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Past Weekly Shabbat Message
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Jewish Heritage
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Rabbi Dovid Saks
DIRECTOR
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rabbi@jewishheritage
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(Torah Portion Emor) Challah!
The number ten has been universally accepted as a number of significance since time immemorial.
Rabbi Yaacov Kaminetzky o.b.m. points to its source: The Mishna in Ethics of our Fathers relates that during the seven days of creation G-d uttered ten statements of creation. They are recorded in the Torah, and through these ten statements the world took its form and structure.

Reb Yaacov says that the number ten was imprinted into the universe at creation, and ever since, man has used it as a significant and important number in all his dealings. A similar phenomenon is pointed out by the famous philosopher Rabbi Yehuda Halevi in his monumental book called the Kuzari. He points out that every society, civilized or not, has a seven day week. This can only be attributed to the fact that G-d created the world in seven days, as the Torah relates.

Getting back to the number ten; we find that in our history and practice, the number 10 plays a significant role. Some of the more commonly known instances are the ten plagues G-d sent on Pharoh and the Egyptians, the Ten Commandments that G-d proclaimed at Mount Sinai, and the ten men that comprise a Minyan.

The number ten exists also in the realm of the esoteric. There are ten Sefiros – Spheres - the mystical revelation of G-d’s ‘character.’ The Sefiros represent our finite understanding of the infinite. There are ten Sefiros with which G-d created and interacts with the world, three of which are in the upper category and seven in the lower realm.

This time of the year, between Pesach and Shavuos, is called the Sefirah – counting period. The Torah mandates us to count from the second night of Pesach - 49 days, up to the holiday of Shavuos which is celebrated on the 50th day. Aside from counting each day leading up to Shavuos, the Torah instructs us to count the seven weeks as well. The famous Kabalist, the Arizal, connected each of the seven weeks leading up to Shavuos with one of the seven Sefiros – spheres. The Arizal’s purpose in doing this was so that we should focus on a particular Sphere and try to incorporate it into our lives thus emulating the ways of G-d during the period when we prepare ourselves for the holiday of Shavuos, when we received the Torah.

The Sefiros are: Chesed – kindness; Restraint – boundaries; Harmony – truth; Eternity – seeing the whole picture; Beauty – acknowledgment; Foundation – holiness; and Kingship – ‘I have set the Almighty before me constantly.’

This counting period is associated with the Omer. The word Omer means a certain weight. In modern day terms it is equivalent to the volume of 43.2 eggs or 73 oz. The Torah instructs that an Omer weight of freshly harvested barley be offered in the Holy Temple on the second day of Pesach. This offering permitted the consumption of the new crop of the five grains that are grown in the land of Israel. This Omer offering on Pesach is not the only offering or ritual that required or had an Omer weight.

The Torah relates that when the Jews were traveling in the desert they were fed miraculous food – Manna from Heaven. Each daily portion of Manna was an Omer size. The Torah actually refers to the size of the Manna as a tenth of an Eifah weight. Also, various meal offerings in the Temple contained a tenth of an Eifah weight as well. We thus see further examples of the number ten in the Torah.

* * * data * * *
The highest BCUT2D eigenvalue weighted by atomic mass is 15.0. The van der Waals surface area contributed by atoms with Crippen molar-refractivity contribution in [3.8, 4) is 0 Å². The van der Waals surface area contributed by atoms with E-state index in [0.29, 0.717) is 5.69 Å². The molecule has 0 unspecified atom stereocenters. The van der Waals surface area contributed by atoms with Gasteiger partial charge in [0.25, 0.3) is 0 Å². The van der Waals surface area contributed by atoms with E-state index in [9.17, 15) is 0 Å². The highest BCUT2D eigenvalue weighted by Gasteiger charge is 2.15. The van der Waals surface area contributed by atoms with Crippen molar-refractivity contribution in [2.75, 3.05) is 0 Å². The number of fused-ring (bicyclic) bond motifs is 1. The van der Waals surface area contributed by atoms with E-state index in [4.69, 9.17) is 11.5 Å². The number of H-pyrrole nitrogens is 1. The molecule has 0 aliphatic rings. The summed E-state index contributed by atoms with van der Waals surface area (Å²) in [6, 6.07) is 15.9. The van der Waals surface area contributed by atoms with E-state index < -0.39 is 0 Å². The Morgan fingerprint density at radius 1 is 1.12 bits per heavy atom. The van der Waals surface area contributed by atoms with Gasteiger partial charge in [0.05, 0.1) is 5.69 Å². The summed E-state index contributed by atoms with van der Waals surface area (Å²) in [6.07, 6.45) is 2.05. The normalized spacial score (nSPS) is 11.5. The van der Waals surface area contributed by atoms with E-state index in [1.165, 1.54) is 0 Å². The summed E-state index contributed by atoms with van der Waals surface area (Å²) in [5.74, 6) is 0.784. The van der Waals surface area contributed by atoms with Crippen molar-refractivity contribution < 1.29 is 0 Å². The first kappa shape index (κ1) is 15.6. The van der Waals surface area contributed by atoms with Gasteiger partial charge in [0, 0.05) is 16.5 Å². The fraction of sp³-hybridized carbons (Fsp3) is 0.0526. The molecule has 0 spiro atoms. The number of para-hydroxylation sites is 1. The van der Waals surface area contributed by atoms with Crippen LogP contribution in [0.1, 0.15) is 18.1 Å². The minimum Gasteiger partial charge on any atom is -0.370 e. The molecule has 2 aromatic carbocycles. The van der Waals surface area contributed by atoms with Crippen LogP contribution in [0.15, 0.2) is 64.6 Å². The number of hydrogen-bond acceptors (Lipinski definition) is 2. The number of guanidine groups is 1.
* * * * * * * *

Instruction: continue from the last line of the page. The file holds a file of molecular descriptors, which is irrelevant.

The Omer / tenth of an Eifah weight plays a significant role in a very special law that is primarily associated with women - the Mitzvah of separating Challah. This Mitzvah has healing and other special powers. Many take advantage and recite prayers for those in need before performing this mitzvah.

A tenth of an Eifah (5 lbs) is the amount of flour that obligates one to recite a blessing when performing the mitzvah of separating the Challah when making a dough. After the blessing is recited a piece (an egg size) is removed from the batch and a pronouncement, ‘This is Challah’ is made. In the times of our Temples in Israel, this piece of ‘Challah’ was given to a Kohain – priest for his and his family’s consumption. However, today, the piece of Challah is promptly burned so that it would not be eaten.

Lag B’Omer – Sunday, May 28, 2013 The Talmud relates that during this period between the Holidays of Pesach and Shavuos, 24,000 students of the famous Rebbe Akiva died (1800 years ago) because they failed to display proper respect to each other. The massacres of the crusades against the Jews transpired between Pesach and Shavuos. Therefore, as an expression of mourning of these occurrences, were refrain from making weddings, haircutting or listening to enjoyable music during this time.

There are various customs as to which group of days these laws apply. On Lag B’Omer – the thirty-third of the Omer count, the students of Rebbe Akiva stopped dying, and it is considered a semi-holiday where haircutting, music and weddings are permitted according to most customs. When Lag B’Omer falls on a Sunday – as it does this year, Halacha – Jewish Law indicates that haircutting should be done on Friday in order to be properly groomed in honor of the Shabbat!

Wishing you a restful, peaceful and inspirational Shabbos!
Rabbi Dovid Saks
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